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Patricia James ed. Cambridge University Press Published in two volumes, these books provide a student audience with an excellent scholarly edition of Malthus' Essay on Population. Written in as a polite attack on post-French revolutionary speculations on the theme of social and human perfectibility, it remains one of the most powerful statements of the limits to human hopes set by the tension between population growth and natural resources.
Based on the authoritative variorum edition of the versions of the Essay published between and , and complete with full introduction and bibliographic apparatus, this edition is intended to show how Malthusianism impinges on the history of political thought, and how the author's reputation as a population theorist and political economist was established. Philosophy of Biology. Edit this record. Mark as duplicate. Find it on Scholar. Request removal from index.
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An essay on the principle of population, as it affects the future improvement of society,
Watson corresponded with and published several counterarguments to the works of Thomas Paine and Thomas Robert Malthus among others. In very good condition with some browning to the text as usual, sporadic foxing.
The verso features two further partial lines of text relating to supply and demand. The clipping is in near fine condition.
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The second proposition states that the growth of population will out-run the increase in food production. He seemed to think that there was no limit to the fertility of man. But the power of land to produce food is limited. Malthus thought that the law of diminishing returns operated in the field of agriculture and that the operation of this law prevented food production from increasing in proportion to labour and capital invested in land.
In fact, Malthus observed that population would tend to increase at a geometric rate 2, 4, 8, 16, 32, 64, etc. According to the third proposition, as the food supply in a country increases, the people will produce more children and would have larger families. This would increase the demand for food and food per person will again diminish. Therefore, according to Malthus, the standard of living of the people cannot rise permanently. Preventive checks exercise their influence on the growth of population by bringing down the birth rate.
An Essay on the Principle of Population - Wikipedia
Preventive checks are those checks which are applied by man. He thinks that with a large number of children, the standard of living of the family is bound to be lowered. He may think that if he has to support a large family, he will have to subject himself to greater hardships and more strenuous labour than that in his present state. He may not be able to give proper education to his children if they are more in number.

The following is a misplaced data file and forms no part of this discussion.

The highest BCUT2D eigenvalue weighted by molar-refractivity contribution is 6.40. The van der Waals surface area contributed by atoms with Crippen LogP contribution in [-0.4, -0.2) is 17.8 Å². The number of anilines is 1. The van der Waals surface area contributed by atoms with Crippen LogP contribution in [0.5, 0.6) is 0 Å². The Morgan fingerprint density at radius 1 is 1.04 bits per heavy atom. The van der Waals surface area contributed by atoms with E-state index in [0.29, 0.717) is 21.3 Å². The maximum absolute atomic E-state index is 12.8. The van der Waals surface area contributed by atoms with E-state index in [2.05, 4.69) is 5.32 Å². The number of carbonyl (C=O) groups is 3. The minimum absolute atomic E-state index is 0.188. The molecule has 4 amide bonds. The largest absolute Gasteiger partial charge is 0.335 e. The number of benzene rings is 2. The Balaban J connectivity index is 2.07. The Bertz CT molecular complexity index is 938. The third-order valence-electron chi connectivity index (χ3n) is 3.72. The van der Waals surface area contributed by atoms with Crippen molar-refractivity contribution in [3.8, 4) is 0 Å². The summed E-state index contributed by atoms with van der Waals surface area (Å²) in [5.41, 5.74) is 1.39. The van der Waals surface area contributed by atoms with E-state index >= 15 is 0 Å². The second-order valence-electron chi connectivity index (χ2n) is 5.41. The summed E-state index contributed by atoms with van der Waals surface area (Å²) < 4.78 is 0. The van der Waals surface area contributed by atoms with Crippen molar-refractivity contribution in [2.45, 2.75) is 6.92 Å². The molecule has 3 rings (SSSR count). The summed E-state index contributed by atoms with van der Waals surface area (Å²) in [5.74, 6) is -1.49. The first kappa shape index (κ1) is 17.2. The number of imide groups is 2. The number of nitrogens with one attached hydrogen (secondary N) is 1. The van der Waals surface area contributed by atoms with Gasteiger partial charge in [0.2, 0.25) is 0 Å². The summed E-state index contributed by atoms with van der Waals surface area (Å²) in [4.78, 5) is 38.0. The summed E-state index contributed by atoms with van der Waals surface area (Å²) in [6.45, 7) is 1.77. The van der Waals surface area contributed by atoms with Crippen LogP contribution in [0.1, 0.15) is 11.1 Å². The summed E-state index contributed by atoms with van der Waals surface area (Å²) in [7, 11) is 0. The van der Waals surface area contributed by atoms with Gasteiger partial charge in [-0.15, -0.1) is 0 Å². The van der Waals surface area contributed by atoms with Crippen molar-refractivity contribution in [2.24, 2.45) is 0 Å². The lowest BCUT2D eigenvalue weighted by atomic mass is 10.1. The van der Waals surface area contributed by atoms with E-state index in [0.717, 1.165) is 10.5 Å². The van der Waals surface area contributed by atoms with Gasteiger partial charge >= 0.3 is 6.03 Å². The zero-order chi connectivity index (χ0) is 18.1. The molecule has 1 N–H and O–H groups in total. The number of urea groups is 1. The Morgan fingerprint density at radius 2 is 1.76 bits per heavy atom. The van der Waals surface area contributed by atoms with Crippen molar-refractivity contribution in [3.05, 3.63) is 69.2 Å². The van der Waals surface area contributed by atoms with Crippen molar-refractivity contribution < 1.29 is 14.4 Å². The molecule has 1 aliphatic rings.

Further, he may not like exposing his children to poverty or charity by his inability to provide for them. These considerations may force man to limit his family. Late marriage and self-restraint during married life are the examples of preventive checks applied by man to limit the family. Positive checks exercise their influence on the growth of population by increasing the death rate.
They are applied by nature.
T. R. Malthus, an Essay on the Principle of Population: Volume 2
The positive checks to population are various and include every cause, whether arising from vice or misery, which in any degree contributes to shorten the natural duration of human life. The unwholesome occupations, hard labour, exposure to the seasons, extreme poverty, bad nursing of children, common diseases, wars, plagues and famines ire some of the examples of positive checks. They all shorten human life and increase the death rate. Malthus recommended the use of preventive checks if mankind was to escape from the impending misery.
If preventive checks were not effectively used, positive checks like diseases, wars and famines would come into operation. As a result, the population would be reduced to the level which can be sustained by the available quantity of food supply.
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Gloomy forecast made by Malthus about the economic conditions of future generations of mankind has been falsified in the Western world. As a result, living standards of the people have risen instead of falling as was predicted by Malthus. But by making rapid advances in technology and accumulating capital in larger quantity, advanced countries have been able to postpone the stage of diminishing returns. By making use of fertilizers, pesticide better seeds, tractors and other agricultural machinery, they have been able to increase their production greatly.
In fact, in most of the advanced countries the rate of increase of food production has been much greater than the rate of population growth.
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